In addition to the ag programs at South Jefferson and Belleville Henderson schools, there are ag programs at Carthage, Indian River and Alexandria schools in Jefferson County.  In Lewis County ag programs exist at South Lewis, Beaver River and Lowville school districts. St Lawrence County has ag programs at Canton, Gouverneur and Edwards Knox schools along with a specialized program through BOCES called the St. Lawrence Agriculture Academy.   Unfortunately Oswego County does not have an ag education program despite their agricultural industry.

    With so many schools across the nation showing an interest in developing agricultural programs in their schools, and ag teacher positions going unfilled, students will take a second look at this opportunity.   Workforce development is critical to any industry, including agriculture, and having a robust offering of agricultural classroom opportunities in our high schools is important if we want to maintain our food supply.  At the core of providing educational opportunities in agriculture, is the all-important agriculture teacher. Thank you for doing what you do.

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Farmer’s Market Season is Upon Us!

Jay Matteson

By: Jay Matteson

A true sign that Northern New York has moved away from snow season is the beginning of farmer’s markets in May. Fresh, local produce, baked goods, potted flowers and local wine are among some of the things that visitors to a market will find.  Having a great conversation with a friend, getting a bite to eat from a food vendor and sometimes enjoying musical entertainment are extras that make our local open air markets something many look forward to.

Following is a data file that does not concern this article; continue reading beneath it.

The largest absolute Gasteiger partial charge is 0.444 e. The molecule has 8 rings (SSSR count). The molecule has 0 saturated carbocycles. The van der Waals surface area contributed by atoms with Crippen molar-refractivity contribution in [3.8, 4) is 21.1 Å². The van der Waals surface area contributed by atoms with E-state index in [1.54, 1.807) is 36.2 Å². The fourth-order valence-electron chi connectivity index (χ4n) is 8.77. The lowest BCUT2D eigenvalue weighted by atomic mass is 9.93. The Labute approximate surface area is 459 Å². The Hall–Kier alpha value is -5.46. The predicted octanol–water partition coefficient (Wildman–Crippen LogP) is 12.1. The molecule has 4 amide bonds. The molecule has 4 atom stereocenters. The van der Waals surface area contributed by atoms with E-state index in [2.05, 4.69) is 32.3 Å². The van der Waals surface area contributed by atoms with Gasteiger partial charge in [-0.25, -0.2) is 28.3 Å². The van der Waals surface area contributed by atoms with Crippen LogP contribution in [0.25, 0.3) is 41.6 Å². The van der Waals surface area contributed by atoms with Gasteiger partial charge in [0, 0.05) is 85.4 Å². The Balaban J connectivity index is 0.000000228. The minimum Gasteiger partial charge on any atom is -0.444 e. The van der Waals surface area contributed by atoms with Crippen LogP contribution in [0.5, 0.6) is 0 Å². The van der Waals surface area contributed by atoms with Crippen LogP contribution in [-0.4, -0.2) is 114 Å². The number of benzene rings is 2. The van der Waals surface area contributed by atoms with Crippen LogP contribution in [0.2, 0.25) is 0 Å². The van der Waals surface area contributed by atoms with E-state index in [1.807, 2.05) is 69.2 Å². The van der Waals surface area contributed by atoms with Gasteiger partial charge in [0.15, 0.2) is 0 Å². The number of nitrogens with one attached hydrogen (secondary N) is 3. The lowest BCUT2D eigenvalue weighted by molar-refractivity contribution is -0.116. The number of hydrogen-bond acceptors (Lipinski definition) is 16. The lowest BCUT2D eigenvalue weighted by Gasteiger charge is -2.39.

The first market of the year to open is the big Watertown Farmer’s Market on Wednesdays, beginning May 24, in front of the Dulles State Office Building on Washington Street in Watertown. This market features almost everything you want from an outdoor market.  Local produce, eggs, meats, wine, plants, baked products, fudge, candies, honey and many other farm products are available depending upon the time of the season.  You’ll also find arts and crafts, clothing, jewelry, informational booths and many food vendors.  They commonly have musicians providing live performances during the market.  This market begins at 6:30 a.m. and ends at 3 p.m. The market accepts FMNP, WIC and SNAP benefits.

    Three markets open on Friday May 26, 2017 and run on Fridays until their end date. The Carthage Farmer’s Market is held at the Farmer’s Market pavilion on Riverside Drive from 7 a.m. to 2 p.m. This market accepts FMNP benefits.  The Alexandria Bay Farmer’s Market opens at 9 a.m. and ends at 3 p.m. It is located in the Kinney’s Drugs parking lot. The Alexandria Bay Market does not accept any benefit programs. If you can’t make any of the daytime markets, you might want to visit the Jefferson Bulk Milk (Cheese Store) Farmer’s Market on Route 3 in Hounsfield as they start in mid-afternoon at 2:30 p.m. and end at 6 p.m. This market accepts FMNP,WIC, and SNAP benefits. Another market that runs on Fridays but doesn’t open until June 2 is the South Jeff Chamber of Commerce Farm and Artisan Market.  This is the first year for this market which will be held in the big pavilion behind the Adams Volunteer Fire Department.  The South Jeff market starts at 3 p.m. and ends at 7 p.m. allowing people to visit the market after working hours. They will not be accepting any benefit programs.